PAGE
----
The institution of food and cookery exhibitions and the dissemination of practical knowledge with respect to cookery by means of lectures and demonstrations are excellent things in their way. But while it is important that better and more scientific attention should be generally given to the preparation of food for the table, it must be admitted to be at least equally important to insure that the food before it comes into the hands of the expert cook shall be free from adulteration, and as far as possible from impurity,—that it should be, in fact, of the quality expected. Protection up to a certain point and in certain directions is afforded to the consumer by penal enactments, and hitherto the general public have been disposed to believe that those enactments are in their nature and in their application such as to guarantee a fairly general supply of articles of tolerable quality. The adulteration laws, however, while absolutely necessary for the purpose of holding many forms of fraud in check, and particularly for keeping them within certain bounds, cannot afford any guarantees of superior, or even of good, quality. Except in rare instances, even those who control the supply of articles of food to large public and private establishments fail to take steps to assure themselves that the nature and quality of the goods supplied to them are what they are represented to be. The sophisticator and adulterator are always with us. The temptations to undersell and to misrepresent seem to be so strong that firms and individuals from whom far better things might reasonably be expected fall away from the right path with deplorable facility, and seek to save themselves, should they by chance be brought to book, by forms of quibbling and wriggling which are in themselves sufficient to show the moral rottenness which can be brought about by an insatiable lust for gain. There is, unfortunately, cheating to be met with at every turn, and it behoves at least those who control the purchase and the cooking of food on the large scale to do what they can to insure the supply to them of articles which have not been tampered with, and which are in all respects of proper quality, both by insisting on being furnished with sufficiently authoritative guarantees by the vendors, and by themselves causing the application of reasonably frequent scientific checks upon the quality of the goods.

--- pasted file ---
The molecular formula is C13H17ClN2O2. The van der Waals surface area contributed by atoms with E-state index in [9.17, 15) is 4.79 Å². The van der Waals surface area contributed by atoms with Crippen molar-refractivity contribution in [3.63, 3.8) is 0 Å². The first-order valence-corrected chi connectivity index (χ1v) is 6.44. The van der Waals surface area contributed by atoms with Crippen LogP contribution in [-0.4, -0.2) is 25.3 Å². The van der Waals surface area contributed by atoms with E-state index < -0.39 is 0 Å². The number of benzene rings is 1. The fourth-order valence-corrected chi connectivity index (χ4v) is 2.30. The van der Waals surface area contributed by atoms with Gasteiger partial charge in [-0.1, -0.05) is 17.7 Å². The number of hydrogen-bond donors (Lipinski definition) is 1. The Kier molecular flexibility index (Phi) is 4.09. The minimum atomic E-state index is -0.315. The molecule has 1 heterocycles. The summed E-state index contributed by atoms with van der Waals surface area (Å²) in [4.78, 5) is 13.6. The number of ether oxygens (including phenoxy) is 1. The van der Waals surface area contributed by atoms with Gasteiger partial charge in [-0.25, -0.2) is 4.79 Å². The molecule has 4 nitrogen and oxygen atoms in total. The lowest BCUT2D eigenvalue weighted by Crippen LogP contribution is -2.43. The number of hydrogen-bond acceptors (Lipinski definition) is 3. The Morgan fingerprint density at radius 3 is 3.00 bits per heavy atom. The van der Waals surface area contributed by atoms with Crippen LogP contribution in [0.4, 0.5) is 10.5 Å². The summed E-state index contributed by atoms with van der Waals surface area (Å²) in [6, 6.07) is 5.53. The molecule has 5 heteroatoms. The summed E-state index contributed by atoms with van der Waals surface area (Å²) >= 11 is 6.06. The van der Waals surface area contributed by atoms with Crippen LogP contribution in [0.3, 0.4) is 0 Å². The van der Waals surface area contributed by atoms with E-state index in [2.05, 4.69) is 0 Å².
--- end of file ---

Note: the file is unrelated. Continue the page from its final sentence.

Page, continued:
The attention of the Board is drawn from time to time to advertisements in trade papers and circulars of preservative substances sold under proprietary names. These consist for the most part of well‐known preservatives or mixtures of preservatives which are easily detected by the analyst in food substances to which they have been added. A new preservative, sold under the name of “Mystin,” for preserving milk and cream has recently been advertised as possessing the advantage that its presence cannot be detected by analysis. Samples have been sent to farmers and milk vendors accompanied by a trade circular from which the following extracts have been taken:—
Historians consider correspondence to be an important primary source, especially when they open the heart and mind of the sender and the recipient. They may reveal motives…
Historians consider correspondence to be an important primary source, especially when they open the heart and mind of the sender and the recipient. They may reveal motives too deep for the spare writings of public discourse. But a historian must deal objectively with material that, in its spontaneous emotion, can be more deceptive than revelatory. And at times, it can be an intrusive undertaking, especially with love letters. An observation by the prominent nineteenth-century American historian Francis Parkman bears heeding:Faithfulness to the truth of history involves far more than a research, however patient and scrupulous, into special facts. Such facts may be detailed with the most minute exactness, and yet the narrative, taken as a whole, may be unmeaning or untrue. The narrator must seek to imbue himself with the life and spirit of time. He must study events in their bearings near and remote; in the character, habits, and manners of those who took part in them. He must himself be, as it were, a sharer or a spectator of the action he describes [or reads]. (Bartlett & Beck, 1968, p. 721)